21st Century Economy
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(February 6, 2012) The nation's ills cannot be fixed by thousands of pages of regulation or more policy tweaks. Only a profound cultural transformation can address our problems.
I feel motivated today to write about global markets, and especially the lingering fear that’s sure to carry over from 2011 to 2012. The last 18 months have supplied historians with every reason to believe that a replay of the 2008 financial crisis was about to unfold. The difference being that the private sector debt crisis which triggered 2008′s terrible domino event has now been transposed, into a similar risk in sovereign debt. Especially the sovereign debt of peripheral Europe. As a student of macroeconomics, and as one who observes the procession of market psychology—when markets slowly move from the comfort of sleep to the Ker-Pow!
Welcome to the Gig Life. The boom in independent work is changing the way we think about jobs and careers. Does Washington get it? It's been called the Gig Economy, Freelance Nation, the Rise of the Creative Class, and the e-conomy, with the "e" standing for electronic, entrepreneurial, or perhaps eclectic. Everywhere we look, we can see the U.S. workforce undergoing a massive change.
Robert Neuwirth is bringing new insights to familiar (for him, unfamiliar for most of us) territory in his book, “ Stealth of Nations “. His previous work, “ Shadow Cities ” was a plea to take squatter cities and informal settlements seriously, rather than dismissing them as slums. ( My review of Shadow Cities is here. ) His mission in this new book is for us to reconsider the “informal economy”, which he rebrands “System D”. “System D” is an abbreviation for “l’economie de la débrouillardise”, a tern coined in French-speaking Africa to refer to a system of “resourceful and ingenious” people who make their livings outside the formal, taxed and regulated economy. Neuwirth rejects the term “informal” because the coiner of that phrase, British anthropologist Keith Hart, included the criminal underground in his term, “the informal economy”.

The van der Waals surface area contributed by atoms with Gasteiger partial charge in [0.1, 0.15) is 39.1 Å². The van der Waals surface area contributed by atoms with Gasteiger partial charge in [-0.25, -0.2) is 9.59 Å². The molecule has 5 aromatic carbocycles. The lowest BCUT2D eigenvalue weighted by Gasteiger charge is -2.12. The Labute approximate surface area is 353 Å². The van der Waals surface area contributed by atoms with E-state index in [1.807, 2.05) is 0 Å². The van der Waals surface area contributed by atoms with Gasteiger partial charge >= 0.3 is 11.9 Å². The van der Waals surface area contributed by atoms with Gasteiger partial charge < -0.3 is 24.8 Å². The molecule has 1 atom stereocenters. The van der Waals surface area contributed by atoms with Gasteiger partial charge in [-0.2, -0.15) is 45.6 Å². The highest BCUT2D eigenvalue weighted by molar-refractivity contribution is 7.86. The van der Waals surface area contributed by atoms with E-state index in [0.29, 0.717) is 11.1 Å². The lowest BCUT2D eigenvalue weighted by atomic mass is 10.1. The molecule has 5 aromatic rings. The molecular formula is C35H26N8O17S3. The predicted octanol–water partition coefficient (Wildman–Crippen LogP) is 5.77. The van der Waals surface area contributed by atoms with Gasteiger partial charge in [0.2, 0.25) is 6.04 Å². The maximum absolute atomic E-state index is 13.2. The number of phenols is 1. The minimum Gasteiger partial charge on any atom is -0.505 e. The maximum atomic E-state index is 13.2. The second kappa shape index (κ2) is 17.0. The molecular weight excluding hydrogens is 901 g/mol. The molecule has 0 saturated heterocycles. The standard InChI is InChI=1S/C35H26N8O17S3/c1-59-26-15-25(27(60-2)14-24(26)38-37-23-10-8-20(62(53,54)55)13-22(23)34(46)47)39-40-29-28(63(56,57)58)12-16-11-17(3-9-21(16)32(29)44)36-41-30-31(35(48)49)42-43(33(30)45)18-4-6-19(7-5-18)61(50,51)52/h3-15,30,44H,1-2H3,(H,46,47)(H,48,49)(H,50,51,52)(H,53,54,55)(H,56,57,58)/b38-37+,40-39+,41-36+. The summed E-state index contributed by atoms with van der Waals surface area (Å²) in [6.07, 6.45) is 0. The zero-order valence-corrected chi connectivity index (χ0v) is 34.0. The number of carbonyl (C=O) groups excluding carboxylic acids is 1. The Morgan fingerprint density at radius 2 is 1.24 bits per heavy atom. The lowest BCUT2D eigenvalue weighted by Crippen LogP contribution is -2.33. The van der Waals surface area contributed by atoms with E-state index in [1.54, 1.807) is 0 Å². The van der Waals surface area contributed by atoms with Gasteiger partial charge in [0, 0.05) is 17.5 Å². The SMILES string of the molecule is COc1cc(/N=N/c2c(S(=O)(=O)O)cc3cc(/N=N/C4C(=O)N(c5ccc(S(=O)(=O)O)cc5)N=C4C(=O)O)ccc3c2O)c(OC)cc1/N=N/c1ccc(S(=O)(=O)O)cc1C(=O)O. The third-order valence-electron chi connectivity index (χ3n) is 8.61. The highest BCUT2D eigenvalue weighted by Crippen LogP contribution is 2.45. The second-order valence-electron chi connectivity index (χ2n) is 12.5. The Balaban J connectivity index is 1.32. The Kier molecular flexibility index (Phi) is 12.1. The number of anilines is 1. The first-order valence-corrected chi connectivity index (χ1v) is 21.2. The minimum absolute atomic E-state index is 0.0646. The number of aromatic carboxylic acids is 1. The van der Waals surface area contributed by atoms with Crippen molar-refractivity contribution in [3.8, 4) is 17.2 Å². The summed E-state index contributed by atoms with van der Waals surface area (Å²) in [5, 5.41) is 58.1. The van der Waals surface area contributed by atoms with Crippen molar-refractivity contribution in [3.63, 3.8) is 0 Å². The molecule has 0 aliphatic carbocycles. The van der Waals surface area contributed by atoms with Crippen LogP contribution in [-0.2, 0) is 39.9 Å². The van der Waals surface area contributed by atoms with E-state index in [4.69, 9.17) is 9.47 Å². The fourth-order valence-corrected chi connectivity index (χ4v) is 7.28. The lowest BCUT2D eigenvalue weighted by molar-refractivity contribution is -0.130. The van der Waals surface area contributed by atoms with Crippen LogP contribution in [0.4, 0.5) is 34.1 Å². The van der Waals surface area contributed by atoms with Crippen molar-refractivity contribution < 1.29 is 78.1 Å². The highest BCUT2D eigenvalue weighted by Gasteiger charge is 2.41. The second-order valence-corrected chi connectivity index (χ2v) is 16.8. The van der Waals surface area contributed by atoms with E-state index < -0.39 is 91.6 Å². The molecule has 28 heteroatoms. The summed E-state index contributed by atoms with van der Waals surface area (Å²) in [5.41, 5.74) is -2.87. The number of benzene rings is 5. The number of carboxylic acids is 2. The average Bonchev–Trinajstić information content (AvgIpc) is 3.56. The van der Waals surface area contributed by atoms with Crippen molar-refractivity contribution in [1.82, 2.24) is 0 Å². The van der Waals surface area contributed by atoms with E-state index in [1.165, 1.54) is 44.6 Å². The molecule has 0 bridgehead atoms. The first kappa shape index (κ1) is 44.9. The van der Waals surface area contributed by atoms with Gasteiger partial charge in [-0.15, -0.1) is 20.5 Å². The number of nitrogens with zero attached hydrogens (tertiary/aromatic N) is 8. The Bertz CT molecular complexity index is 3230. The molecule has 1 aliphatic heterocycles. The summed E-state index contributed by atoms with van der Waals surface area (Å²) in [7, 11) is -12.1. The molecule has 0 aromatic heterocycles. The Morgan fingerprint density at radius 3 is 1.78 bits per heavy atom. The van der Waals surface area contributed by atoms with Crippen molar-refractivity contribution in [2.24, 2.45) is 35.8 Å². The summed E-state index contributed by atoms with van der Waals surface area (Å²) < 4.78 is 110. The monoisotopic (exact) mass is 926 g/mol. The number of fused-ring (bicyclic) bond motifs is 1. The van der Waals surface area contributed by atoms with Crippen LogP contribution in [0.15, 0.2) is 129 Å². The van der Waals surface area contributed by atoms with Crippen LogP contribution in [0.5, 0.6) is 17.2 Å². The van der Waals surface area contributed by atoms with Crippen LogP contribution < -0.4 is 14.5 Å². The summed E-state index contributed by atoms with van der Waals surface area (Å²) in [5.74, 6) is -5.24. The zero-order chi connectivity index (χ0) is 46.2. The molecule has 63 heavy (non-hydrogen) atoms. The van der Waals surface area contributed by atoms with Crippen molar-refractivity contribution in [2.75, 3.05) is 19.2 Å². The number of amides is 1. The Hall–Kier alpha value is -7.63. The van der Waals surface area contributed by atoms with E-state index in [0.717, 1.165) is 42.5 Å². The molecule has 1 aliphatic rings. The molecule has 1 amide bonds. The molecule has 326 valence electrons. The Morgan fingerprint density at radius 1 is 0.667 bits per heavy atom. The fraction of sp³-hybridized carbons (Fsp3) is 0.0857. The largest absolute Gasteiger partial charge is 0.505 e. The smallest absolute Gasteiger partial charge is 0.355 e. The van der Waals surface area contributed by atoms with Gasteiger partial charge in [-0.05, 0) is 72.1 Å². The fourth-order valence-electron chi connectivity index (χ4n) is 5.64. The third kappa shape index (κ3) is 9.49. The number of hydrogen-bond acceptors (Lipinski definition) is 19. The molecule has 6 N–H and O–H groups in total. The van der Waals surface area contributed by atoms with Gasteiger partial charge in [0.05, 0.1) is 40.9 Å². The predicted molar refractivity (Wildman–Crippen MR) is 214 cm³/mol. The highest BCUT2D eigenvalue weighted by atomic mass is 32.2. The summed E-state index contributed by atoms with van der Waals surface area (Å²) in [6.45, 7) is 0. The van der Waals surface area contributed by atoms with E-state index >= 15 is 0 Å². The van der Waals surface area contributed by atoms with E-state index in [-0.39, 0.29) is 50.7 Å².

Transforming corporate forms through currencies Michel Bauwens 10th August 2011 Excerpted from Arthur Brock : “The failure of change agents to re-encode social systems (especially ones with as much influence on everything as money has), is what keeps us on this intolerable trajectory of destruction. So far, the biological equivalent to our most “successful” social organism pattern is cancer.
John Perry Barlow used the eG8 to demolish IP monopolies claims. Other internet advocates backed up the critique of the repressive approach proposed by Sarkozy, see below. Excerpt: “Barlow was a late addition to a panel on intellectual property; his name wasn’t even included on the schedule.
i 16 Votes The economy is closely linked with the physical resources that underly it. Most economists assume debt can rise endlessly, just as they assume GDP can rise endlessly.
This point of view, ‘the commons must be a corporation’, may come as a shocker and is by no means an easy text, I had to reread it a few times, but, worth pondering. Chris answers the question: what is the optimal solution for combining a community, a commons, and the necessity to make a living. Answer: the commons, under the governance of a democratically governed corporate entity, allows for multiple community agreements detailing the use of the stock for creating value.